While the banks may be shifting away from construction loans, they continue to lend aggressively, executives said at a Keefe, Bruyette & Woods conference in Manhattan. Al Barbarino reports.
Despite much speculation to the contrary, the banks continue to be a major force in CRE financing.
Speaking at the KBW (Keefe, Bruyette & Woods) Mortgage Finance Conference in Manhattan on 1 June, industry executives noted that, while perhaps shifting away from construction loans, the banks remain ‘unabatedly’ active throughout the market.
“Everybody keeps asking us if the banks are pulling back, and there’s been no indication whatsoever that the banks are pulling bank” said Stuart Rothstein, CEO of Apollo Commercial Real Estate Finance (ARI).
Rothstein described the banks as “unabatedly moving forward,” which he said was apparent both as a lender competing with the banks on transitional first mortgages, but also as a borrower through the ARI’s real estate private equity business as a borrower.
“When we invest equity and when we put loans out to bid or are looking to finance deals, the banks are showing up and they haven’t gone away,” he said.
KBW research backs that up. In 2015, banks originated 28 percent of commercial real estate debt, more than any other investor group. The only stronger showing from the banks occurred in 2008. (The data goes back to 2005).
In a measure of outstanding CRE debt held by investor group (excluding multifamily debt which is understood to be dominated by the GSEs), the banks blew away any other group in 2015 with 56 percent of the market share – the highest percentage going back to 1960. (See chart below).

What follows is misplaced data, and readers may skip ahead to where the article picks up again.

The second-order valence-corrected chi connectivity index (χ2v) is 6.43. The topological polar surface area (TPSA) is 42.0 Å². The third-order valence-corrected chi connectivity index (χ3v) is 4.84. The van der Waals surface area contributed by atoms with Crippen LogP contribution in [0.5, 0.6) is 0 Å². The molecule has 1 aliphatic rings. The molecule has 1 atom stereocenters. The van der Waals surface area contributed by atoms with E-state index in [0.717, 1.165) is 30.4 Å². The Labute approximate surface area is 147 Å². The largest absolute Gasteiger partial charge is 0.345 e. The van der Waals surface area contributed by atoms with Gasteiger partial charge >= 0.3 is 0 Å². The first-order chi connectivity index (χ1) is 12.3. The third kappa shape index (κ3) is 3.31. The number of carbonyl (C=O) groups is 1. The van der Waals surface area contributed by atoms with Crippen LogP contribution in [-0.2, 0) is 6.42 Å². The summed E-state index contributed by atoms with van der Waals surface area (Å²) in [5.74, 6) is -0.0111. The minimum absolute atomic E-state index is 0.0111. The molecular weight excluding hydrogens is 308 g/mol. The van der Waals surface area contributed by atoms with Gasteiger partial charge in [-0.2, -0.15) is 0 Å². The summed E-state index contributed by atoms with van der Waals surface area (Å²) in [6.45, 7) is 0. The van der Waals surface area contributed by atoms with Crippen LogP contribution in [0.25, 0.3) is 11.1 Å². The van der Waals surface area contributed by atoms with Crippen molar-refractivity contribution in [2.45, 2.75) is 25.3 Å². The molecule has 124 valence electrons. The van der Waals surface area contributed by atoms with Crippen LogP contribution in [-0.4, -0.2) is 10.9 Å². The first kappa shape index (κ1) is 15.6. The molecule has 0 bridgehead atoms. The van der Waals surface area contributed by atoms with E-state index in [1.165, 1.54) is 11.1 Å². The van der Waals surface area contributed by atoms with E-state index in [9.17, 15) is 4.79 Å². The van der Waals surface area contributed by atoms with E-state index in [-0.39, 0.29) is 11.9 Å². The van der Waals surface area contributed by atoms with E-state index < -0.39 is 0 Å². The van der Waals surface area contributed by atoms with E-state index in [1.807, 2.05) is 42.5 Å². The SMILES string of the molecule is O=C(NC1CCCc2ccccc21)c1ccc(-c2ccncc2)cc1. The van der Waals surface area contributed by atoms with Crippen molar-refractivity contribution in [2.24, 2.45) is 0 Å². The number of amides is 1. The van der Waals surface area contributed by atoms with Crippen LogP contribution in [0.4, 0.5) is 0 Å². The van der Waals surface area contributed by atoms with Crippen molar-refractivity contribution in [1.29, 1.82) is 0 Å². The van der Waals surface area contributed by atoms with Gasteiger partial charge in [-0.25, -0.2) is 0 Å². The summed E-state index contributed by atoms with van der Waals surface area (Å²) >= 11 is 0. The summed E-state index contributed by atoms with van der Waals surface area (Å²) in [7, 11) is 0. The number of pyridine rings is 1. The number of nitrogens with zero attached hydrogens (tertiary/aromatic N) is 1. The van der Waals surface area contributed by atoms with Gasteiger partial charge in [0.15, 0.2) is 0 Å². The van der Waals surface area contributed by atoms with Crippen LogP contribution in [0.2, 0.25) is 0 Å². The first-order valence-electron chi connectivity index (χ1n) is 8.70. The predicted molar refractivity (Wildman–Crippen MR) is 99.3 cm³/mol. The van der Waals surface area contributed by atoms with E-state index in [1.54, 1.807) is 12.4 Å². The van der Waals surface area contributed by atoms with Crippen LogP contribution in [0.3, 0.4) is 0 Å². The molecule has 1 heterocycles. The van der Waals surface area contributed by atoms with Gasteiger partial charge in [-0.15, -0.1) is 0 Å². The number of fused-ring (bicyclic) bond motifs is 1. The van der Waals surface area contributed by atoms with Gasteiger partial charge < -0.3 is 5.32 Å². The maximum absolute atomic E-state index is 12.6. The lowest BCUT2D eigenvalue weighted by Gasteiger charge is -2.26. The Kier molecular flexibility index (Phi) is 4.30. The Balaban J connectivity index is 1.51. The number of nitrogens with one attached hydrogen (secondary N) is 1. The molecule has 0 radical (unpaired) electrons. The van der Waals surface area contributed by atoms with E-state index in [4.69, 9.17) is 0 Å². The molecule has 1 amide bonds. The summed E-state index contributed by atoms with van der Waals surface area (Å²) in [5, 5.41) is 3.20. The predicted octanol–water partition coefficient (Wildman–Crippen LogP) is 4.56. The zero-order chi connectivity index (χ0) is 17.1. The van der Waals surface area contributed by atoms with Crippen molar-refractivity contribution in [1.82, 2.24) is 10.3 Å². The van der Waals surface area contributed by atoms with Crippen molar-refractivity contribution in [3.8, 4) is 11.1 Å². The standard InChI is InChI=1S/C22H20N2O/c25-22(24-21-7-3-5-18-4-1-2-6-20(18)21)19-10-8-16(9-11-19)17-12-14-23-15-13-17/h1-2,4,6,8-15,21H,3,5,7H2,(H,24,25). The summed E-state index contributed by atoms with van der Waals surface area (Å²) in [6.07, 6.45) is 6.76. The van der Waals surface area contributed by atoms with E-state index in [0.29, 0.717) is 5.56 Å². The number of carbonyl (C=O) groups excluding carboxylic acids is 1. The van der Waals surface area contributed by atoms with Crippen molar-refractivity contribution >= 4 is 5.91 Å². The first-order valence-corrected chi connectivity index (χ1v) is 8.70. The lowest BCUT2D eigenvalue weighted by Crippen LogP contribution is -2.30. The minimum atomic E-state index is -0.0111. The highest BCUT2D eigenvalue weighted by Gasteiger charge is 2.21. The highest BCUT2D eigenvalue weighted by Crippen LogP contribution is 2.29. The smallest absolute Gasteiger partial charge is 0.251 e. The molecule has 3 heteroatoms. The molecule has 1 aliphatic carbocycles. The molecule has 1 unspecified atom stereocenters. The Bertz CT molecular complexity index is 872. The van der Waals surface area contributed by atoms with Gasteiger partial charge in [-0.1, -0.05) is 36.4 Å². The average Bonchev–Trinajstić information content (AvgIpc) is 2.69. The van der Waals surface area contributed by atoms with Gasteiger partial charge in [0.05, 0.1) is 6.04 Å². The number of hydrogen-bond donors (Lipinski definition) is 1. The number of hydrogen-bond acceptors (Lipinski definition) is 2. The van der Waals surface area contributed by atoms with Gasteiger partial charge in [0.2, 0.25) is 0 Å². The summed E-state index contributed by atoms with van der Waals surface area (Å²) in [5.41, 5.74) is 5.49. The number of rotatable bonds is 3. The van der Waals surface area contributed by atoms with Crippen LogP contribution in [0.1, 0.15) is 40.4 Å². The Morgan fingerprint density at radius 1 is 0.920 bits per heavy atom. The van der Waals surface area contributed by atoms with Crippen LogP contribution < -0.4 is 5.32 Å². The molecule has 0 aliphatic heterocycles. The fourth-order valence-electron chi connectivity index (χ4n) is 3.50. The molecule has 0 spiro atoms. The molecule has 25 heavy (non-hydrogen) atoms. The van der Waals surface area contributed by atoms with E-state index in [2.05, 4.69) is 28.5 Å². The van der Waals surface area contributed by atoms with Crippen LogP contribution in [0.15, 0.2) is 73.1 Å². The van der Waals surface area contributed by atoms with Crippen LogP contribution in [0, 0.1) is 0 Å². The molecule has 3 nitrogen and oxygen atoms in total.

Regulators are aiming to prevent the risky behaviour that led up to the recession. Through Basel III, for instance, regulators created the High-Volatility Commercial Real Estate (HVCRE) category, under which many construction loans fall. The HVRCE loans now receive a 150 percent risk weighting on a bank’s balance sheet versus the previous 100 percent, so banks with heavy exposure to such loans could be shifting away from construction loans.
Executives representing the non-banks, including Blackstone Mortgage Trust, Starwood Property Trust, Mack Real Estate Group and Walker & Dunlop, did suggest at the KBW conference that this was creating opportunities for them, particularly in construction lending.
“There’s a massive opportunity for companies like Walker & Dunlop to do things in the shadow banking space,” said Willy Walker, chairman and CEO of Walker & Dunlop.
The so-called shadow banks have thus far eluded regulations, but for the banks they seem to be having their intended effects, with plenty of capital still available without some of the risky lending that happened last cycle.
Aside from CMBS, the CRE finance market is still “incredibly liquid,” said Mark Gibson, executive managing director and CEO at HFF, one of the largest CRE debt intermediaries in the country. He added that the banks have remained conservative, with loan-to-values nowhere near the previous peaks.
“The banks have higher quality portfolios than at any time in their history from a commercial real estate standpoint,” he said.